“The need was always to create a professional website,” said Dryja, “and the way that someone would have to get there—previously to Format—was a very long and rigorous process. With Format, someone can have a website up in five minutes. And that was the unprecedented jump for people.”

So how does Format balance the demand for more customizable features and the straightforwardness of the application? That is a question the team at Format ask each other, and that is the fine line the design-oriented company walks on a daily bases.

Artists are known to experiment and try new things, and Format is taking some inspiration from their users. The platform’s relaunch, coinciding with the rebranding and redesign, is a wonderful reminder of what artist, entrepreneurs and designers can do when they all work together to present truly moving works and create new standards across all industries.

Canadian Digital Agency Rival Schools Has Fun Being Creative for Clients

5813_116556645977_5438830_n

Don’t let the name Rival Schools fool you: their studio in Vancouver is not a classroom with chalkboards and desks, but rather an environment that fosters creativity—action figures, cartoon posters and a ping pong table all work together as inspirational ornaments.

The fun-loving digital agency formed in 2007 and has done work for big name companies such as McDonald’s, Kellogg’s and Nike. Rival Schools began as a service agency, doing projects primarily for clients, both as a mean for survival and a method to gain an education in a constantly changing field. What they know now is that although they want to continue attracting talent and building their portfolio with paying clients, they also want to leverage their skills and create personal projects.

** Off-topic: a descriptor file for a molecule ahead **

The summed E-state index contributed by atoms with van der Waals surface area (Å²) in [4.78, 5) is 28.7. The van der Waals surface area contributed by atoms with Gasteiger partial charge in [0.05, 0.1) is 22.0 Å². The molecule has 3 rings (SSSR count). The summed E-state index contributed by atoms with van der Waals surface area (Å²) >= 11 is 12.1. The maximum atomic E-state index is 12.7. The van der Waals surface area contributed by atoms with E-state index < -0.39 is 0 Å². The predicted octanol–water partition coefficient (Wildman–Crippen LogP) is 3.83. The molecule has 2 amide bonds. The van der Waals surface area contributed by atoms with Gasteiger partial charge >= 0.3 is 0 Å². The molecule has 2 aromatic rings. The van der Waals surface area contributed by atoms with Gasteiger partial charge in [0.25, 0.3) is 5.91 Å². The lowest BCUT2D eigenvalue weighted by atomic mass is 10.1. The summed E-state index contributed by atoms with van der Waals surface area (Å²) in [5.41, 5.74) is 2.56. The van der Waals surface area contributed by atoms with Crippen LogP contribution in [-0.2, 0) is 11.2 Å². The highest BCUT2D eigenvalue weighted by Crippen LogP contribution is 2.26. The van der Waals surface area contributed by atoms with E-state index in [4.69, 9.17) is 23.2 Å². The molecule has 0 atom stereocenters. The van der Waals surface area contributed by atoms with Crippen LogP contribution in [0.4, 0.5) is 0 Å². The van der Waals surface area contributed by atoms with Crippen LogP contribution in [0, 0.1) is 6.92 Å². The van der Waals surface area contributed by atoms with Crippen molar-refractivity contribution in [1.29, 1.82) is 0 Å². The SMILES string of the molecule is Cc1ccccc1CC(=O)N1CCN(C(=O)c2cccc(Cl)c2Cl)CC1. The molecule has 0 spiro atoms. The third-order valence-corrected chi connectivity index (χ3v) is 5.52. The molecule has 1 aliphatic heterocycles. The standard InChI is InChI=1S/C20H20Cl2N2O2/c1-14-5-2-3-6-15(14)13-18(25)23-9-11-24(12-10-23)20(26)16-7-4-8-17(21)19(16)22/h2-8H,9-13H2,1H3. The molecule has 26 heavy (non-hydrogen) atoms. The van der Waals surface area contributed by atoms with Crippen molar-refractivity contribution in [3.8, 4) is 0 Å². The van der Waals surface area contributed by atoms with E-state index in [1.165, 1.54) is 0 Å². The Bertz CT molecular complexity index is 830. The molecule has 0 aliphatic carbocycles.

“Diversity and flexibility is challenging and fun,” says Roy Husada, Rival Schools’ cofounder and creative director. “Just doing straight client work can burn you out.”

Bramble Berry Tales, an interactive storybook app is Rival Schools’ newest project conceived from their playground-like studio. The first book in the series titled “The Story of Kalkalilh” written by Marilyn Thomas teaches lessons and sparks imagination as the reader follows Lily and Thomas as they explore the colourful and musical land of Kalkalilh.

“It’s based off of indigenous people,” said Husada. “It comes from the Squamish tribe’s folklore that have been passed down from generations to generations. It has never been officially documented in any mainstream way. But as you know indigenous languages and culture are in a decline.”

The second book entitled “The Great Sasquatch” will be released in October and the third book “The Little People” will be available for download in December 2013. Rival Schools is taking the opportunity to help capture and reinvigorate stories that are essentially the roots of Canada.

Rival Schools value their method of selecting projects. They take pride in working from idea to result, whether it is their own special undertaking like Bramble Berry Tales or a project for a large corporation. The most important factor for Rival Schools is communication.

“A lot of shops say they can do everything,” explains Husada, “that is how we like to label ourselves. We can do everything, but our biggest strength is our ability to combine our craft of user experience and user interface with content. We take concepts from the beginning to the end.”

Innovative curiosity is what keeps Rival Schools going. Entertainment, consumer goods, software and technology are the products, but the real goal is establishing a relationship and working as a team with companies that have the same mindset.

“Clients that aren’t good fit are those who tell us what to build, but not why they want us to build it,” said Husada. “What are they trying to achieve? The analogy is like going to the doctor and telling the doctor what you want. You don’t tell them what you want. You don’t tell them you need a cast—you tell them what is wrong first and they will tell you what you actually need.”

Husada added, “We always tell our clients that we can adapt to a style based on their goals. We don’t have a style. We are not always clean and neat or funky and edgy. It really depends, but what we do is that we look at the end user and we use all our ability to understand the process and empathy to figure what it is that appeals to them and be delightful.”